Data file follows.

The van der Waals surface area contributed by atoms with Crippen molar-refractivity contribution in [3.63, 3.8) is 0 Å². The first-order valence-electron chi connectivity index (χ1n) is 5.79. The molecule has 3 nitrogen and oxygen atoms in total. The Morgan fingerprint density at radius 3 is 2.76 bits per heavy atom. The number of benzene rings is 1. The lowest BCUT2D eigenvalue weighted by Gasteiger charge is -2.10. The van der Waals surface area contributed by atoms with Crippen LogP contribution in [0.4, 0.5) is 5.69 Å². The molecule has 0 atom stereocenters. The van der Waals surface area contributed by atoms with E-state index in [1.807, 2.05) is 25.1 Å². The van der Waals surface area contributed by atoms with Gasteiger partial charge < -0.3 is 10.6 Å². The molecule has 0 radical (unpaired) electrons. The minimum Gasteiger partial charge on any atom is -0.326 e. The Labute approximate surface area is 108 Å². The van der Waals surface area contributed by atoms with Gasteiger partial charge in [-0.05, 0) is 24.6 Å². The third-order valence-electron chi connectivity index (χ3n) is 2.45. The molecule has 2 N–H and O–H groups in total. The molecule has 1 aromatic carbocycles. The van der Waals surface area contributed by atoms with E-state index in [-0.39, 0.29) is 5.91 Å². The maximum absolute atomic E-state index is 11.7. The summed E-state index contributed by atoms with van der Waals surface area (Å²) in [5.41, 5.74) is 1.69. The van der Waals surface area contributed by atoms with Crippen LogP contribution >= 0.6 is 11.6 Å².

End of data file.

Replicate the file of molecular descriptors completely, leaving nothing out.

The van der Waals surface area contributed by atoms with Crippen molar-refractivity contribution in [3.63, 3.8) is 0 Å². The first-order valence-electron chi connectivity index (χ1n) is 5.79. The molecule has 3 nitrogen and oxygen atoms in total. The Morgan fingerprint density at radius 3 is 2.76 bits per heavy atom. The number of benzene rings is 1. The lowest BCUT2D eigenvalue weighted by Gasteiger charge is -2.10. The van der Waals surface area contributed by atoms with Crippen LogP contribution in [0.4, 0.5) is 5.69 Å². The molecule has 0 atom stereocenters. The van der Waals surface area contributed by atoms with E-state index in [1.807, 2.05) is 25.1 Å². The van der Waals surface area contributed by atoms with Gasteiger partial charge < -0.3 is 10.6 Å². The molecule has 0 radical (unpaired) electrons. The minimum Gasteiger partial charge on any atom is -0.326 e. The Labute approximate surface area is 108 Å². The van der Waals surface area contributed by atoms with Gasteiger partial charge in [-0.05, 0) is 24.6 Å². The third-order valence-electron chi connectivity index (χ3n) is 2.45. The molecule has 2 N–H and O–H groups in total. The molecule has 1 aromatic carbocycles. The van der Waals surface area contributed by atoms with E-state index in [-0.39, 0.29) is 5.91 Å². The maximum absolute atomic E-state index is 11.7. The summed E-state index contributed by atoms with van der Waals surface area (Å²) in [5.41, 5.74) is 1.69. The van der Waals surface area contributed by atoms with Crippen LogP contribution >= 0.6 is 11.6 Å².